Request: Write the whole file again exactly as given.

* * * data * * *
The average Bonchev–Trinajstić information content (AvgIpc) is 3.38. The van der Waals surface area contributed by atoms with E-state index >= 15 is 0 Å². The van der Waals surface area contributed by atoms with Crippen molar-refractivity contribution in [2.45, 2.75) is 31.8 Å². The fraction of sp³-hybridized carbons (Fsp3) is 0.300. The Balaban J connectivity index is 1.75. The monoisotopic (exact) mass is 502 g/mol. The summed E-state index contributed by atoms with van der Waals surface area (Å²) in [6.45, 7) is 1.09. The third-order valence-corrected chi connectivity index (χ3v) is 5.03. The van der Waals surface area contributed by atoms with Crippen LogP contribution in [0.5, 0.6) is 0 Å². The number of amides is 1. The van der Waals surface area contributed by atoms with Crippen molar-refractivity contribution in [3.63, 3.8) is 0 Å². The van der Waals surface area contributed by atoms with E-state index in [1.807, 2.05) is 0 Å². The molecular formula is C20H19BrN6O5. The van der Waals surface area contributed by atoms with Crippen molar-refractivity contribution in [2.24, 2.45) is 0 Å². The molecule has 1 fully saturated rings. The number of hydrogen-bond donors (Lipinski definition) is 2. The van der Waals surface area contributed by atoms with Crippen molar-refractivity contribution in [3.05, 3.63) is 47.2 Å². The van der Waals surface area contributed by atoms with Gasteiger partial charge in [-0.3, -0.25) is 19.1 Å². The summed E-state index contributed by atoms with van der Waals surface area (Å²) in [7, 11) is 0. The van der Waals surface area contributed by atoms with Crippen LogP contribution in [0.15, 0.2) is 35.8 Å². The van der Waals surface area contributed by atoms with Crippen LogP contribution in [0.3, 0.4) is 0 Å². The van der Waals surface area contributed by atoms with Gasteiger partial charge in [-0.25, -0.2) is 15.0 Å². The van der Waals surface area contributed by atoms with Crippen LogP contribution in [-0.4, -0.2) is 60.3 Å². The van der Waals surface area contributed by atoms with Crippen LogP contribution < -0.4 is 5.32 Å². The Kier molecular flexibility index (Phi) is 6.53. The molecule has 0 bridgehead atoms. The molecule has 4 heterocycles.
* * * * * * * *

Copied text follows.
The average Bonchev–Trinajstić information content (AvgIpc) is 3.38. The van der Waals surface area contributed by atoms with E-state index >= 15 is 0 Å². The van der Waals surface area contributed by atoms with Crippen molar-refractivity contribution in [2.45, 2.75) is 31.8 Å². The fraction of sp³-hybridized carbons (Fsp3) is 0.300. The Balaban J connectivity index is 1.75. The monoisotopic (exact) mass is 502 g/mol. The summed E-state index contributed by atoms with van der Waals surface area (Å²) in [6.45, 7) is 1.09. The third-order valence-corrected chi connectivity index (χ3v) is 5.03. The van der Waals surface area contributed by atoms with Crippen LogP contribution in [0.5, 0.6) is 0 Å². The number of amides is 1. The van der Waals surface area contributed by atoms with Crippen molar-refractivity contribution in [3.63, 3.8) is 0 Å². The van der Waals surface area contributed by atoms with E-state index in [1.807, 2.05) is 0 Å². The molecular formula is C20H19BrN6O5. The van der Waals surface area contributed by atoms with Crippen molar-refractivity contribution in [2.24, 2.45) is 0 Å². The molecule has 1 fully saturated rings. The number of hydrogen-bond donors (Lipinski definition) is 2. The van der Waals surface area contributed by atoms with Crippen molar-refractivity contribution in [3.05, 3.63) is 47.2 Å². The van der Waals surface area contributed by atoms with Gasteiger partial charge in [-0.3, -0.25) is 19.1 Å². The summed E-state index contributed by atoms with van der Waals surface area (Å²) in [7, 11) is 0. The van der Waals surface area contributed by atoms with Crippen LogP contribution in [0.15, 0.2) is 35.8 Å². The van der Waals surface area contributed by atoms with Crippen LogP contribution in [0.3, 0.4) is 0 Å². The van der Waals surface area contributed by atoms with Gasteiger partial charge in [-0.25, -0.2) is 15.0 Å². The van der Waals surface area contributed by atoms with Crippen LogP contribution in [-0.4, -0.2) is 60.3 Å². The van der Waals surface area contributed by atoms with Crippen LogP contribution < -0.4 is 5.32 Å². The Kier molecular flexibility index (Phi) is 6.53. The molecule has 0 bridgehead atoms. The molecule has 4 heterocycles.